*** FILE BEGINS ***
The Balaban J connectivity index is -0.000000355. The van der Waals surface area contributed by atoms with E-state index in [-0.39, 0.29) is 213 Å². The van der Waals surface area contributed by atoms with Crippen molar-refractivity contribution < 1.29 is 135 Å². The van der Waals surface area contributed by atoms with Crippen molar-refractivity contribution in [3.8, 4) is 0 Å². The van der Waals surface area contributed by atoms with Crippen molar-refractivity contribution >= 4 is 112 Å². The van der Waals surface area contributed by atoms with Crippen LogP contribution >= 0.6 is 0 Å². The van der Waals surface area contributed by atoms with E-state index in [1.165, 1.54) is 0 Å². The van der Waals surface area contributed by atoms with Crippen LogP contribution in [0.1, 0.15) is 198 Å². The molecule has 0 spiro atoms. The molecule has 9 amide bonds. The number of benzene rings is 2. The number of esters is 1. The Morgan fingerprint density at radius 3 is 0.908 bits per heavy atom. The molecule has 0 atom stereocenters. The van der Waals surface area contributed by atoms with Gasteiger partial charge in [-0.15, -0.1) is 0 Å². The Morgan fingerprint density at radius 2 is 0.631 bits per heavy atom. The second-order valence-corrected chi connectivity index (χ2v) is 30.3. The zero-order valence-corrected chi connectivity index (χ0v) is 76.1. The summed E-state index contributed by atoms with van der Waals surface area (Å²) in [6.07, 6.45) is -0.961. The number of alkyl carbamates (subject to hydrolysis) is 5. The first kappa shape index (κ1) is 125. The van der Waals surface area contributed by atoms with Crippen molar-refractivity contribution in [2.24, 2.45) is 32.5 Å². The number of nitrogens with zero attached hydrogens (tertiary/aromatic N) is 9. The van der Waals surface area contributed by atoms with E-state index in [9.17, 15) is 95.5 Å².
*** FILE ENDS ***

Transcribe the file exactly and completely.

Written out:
The Balaban J connectivity index is -0.000000355. The van der Waals surface area contributed by atoms with E-state index in [-0.39, 0.29) is 213 Å². The van der Waals surface area contributed by atoms with Crippen molar-refractivity contribution < 1.29 is 135 Å². The van der Waals surface area contributed by atoms with Crippen molar-refractivity contribution in [3.8, 4) is 0 Å². The van der Waals surface area contributed by atoms with Crippen molar-refractivity contribution >= 4 is 112 Å². The van der Waals surface area contributed by atoms with Crippen LogP contribution >= 0.6 is 0 Å². The van der Waals surface area contributed by atoms with E-state index in [1.165, 1.54) is 0 Å². The van der Waals surface area contributed by atoms with Crippen LogP contribution in [0.1, 0.15) is 198 Å². The molecule has 0 spiro atoms. The molecule has 9 amide bonds. The number of benzene rings is 2. The number of esters is 1. The Morgan fingerprint density at radius 3 is 0.908 bits per heavy atom. The molecule has 0 atom stereocenters. The van der Waals surface area contributed by atoms with Gasteiger partial charge in [-0.15, -0.1) is 0 Å². The Morgan fingerprint density at radius 2 is 0.631 bits per heavy atom. The second-order valence-corrected chi connectivity index (χ2v) is 30.3. The zero-order valence-corrected chi connectivity index (χ0v) is 76.1. The summed E-state index contributed by atoms with van der Waals surface area (Å²) in [6.07, 6.45) is -0.961. The number of alkyl carbamates (subject to hydrolysis) is 5. The first kappa shape index (κ1) is 125. The van der Waals surface area contributed by atoms with Crippen molar-refractivity contribution in [2.24, 2.45) is 32.5 Å². The number of nitrogens with zero attached hydrogens (tertiary/aromatic N) is 9. The van der Waals surface area contributed by atoms with E-state index in [9.17, 15) is 95.5 Å².